The flower pedestal of the recumbent Buddha image also has a very curious feature. It is decorated with about two hundred 18th century Dutch tiles portraying the life of Christ popularly known as Bible tiles. These are believed to have been presented to King Kirthi Sri Rajasingha (1747 – 1781) by a Dutch Governor who in turn donated it to the temple. From the way these tiles are arranged, the Tiller seems to be clueless of the pictures on the tiles. The roof of the cave is plastered and painted with various patterns. During the Poson season of 2008, a large area of this plaster fell due to heat generated by the large number of pilgrims inside of the cave.
Entrance to the Uda Vihara is through a side door in the Maha Vihara. Here you will pass a protected door frame decorated with ivory carvings. Door frames decorated with ivory are an extremely rare feature for ancient buildings. This door has been subject to vandalism and the lower parts of the ivory are now missing. At the top centre of the decorations is what looks like a vase but closer inspection reveals it a carving of 5 females interwoven together. This design is called “Pancha Naari Getaya” (figure of five women entwined in the shape of a pot). Besides this is a carving of 2 lions. Around these are fragments of the ivory designs which covered the rest of the frame.
The Uda Vihara believed to be built by King Kirthi Sri Raj asingha consists of three chambers and a connecting corridor. The first chamber is dedicated to deity who protects the mountain of Ridi Vihara. He is called “Kumara Bandara Deviyo” The second which is the largest is the Buddha Image house. In addition to the large seated Buddha image this hall contains some curious and unique drawings. These drawings are not on walls but on the sides of the pedestal of the seated Buddha. On the left side is a picture of 3 lions who share one head. This is called “Tri Singha” drawing. On the other side of the seat is another unique drawing called “Vrushaba Kunjaraya” which the entwined heads of the bull and the elephant. On the same pedestal you can see 3 pictures of soldiers with arms. These are believed to be a depiction of Rama and Rawana war.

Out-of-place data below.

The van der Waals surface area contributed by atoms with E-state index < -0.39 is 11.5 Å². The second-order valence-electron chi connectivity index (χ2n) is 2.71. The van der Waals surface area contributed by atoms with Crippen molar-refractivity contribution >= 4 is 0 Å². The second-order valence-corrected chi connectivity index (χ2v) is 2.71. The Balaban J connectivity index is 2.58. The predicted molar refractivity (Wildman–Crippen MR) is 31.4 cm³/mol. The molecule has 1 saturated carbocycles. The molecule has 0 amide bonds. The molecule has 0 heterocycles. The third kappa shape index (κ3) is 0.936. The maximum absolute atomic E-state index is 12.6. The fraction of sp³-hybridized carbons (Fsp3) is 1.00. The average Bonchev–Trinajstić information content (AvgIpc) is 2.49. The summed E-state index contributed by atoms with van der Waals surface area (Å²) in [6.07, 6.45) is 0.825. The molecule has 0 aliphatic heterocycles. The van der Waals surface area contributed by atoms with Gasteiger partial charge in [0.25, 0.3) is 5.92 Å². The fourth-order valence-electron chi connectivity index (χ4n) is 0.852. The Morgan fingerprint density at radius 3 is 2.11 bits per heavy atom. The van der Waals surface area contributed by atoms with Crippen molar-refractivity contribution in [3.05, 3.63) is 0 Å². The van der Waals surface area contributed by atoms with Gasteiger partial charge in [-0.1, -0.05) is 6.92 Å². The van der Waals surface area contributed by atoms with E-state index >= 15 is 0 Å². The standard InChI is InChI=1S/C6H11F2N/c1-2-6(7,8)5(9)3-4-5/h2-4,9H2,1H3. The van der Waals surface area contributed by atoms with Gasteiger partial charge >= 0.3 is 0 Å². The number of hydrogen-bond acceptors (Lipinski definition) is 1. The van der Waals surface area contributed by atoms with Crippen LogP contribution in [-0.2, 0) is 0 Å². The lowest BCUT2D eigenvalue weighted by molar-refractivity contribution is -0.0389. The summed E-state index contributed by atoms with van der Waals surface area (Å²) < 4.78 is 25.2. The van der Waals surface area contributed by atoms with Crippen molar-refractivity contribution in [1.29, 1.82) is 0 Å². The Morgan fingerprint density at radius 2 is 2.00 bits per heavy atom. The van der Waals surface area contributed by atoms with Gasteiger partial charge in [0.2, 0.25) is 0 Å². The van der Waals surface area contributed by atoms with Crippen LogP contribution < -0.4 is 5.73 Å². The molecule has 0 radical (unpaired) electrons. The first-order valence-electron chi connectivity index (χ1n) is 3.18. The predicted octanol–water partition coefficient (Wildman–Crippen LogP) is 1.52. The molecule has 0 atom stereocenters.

At the end of the cave, outside the shrine room, there is a painting of “Navanari Kunjaraya”, the figures of nine women arranged in such a way to create the image of an elephant. Inside the temple are stupas. One beside a cave behind the Uda Maluwa and the other is on an altogether separate hill called “Sarasum Gala”.
Text by Neil Kiriella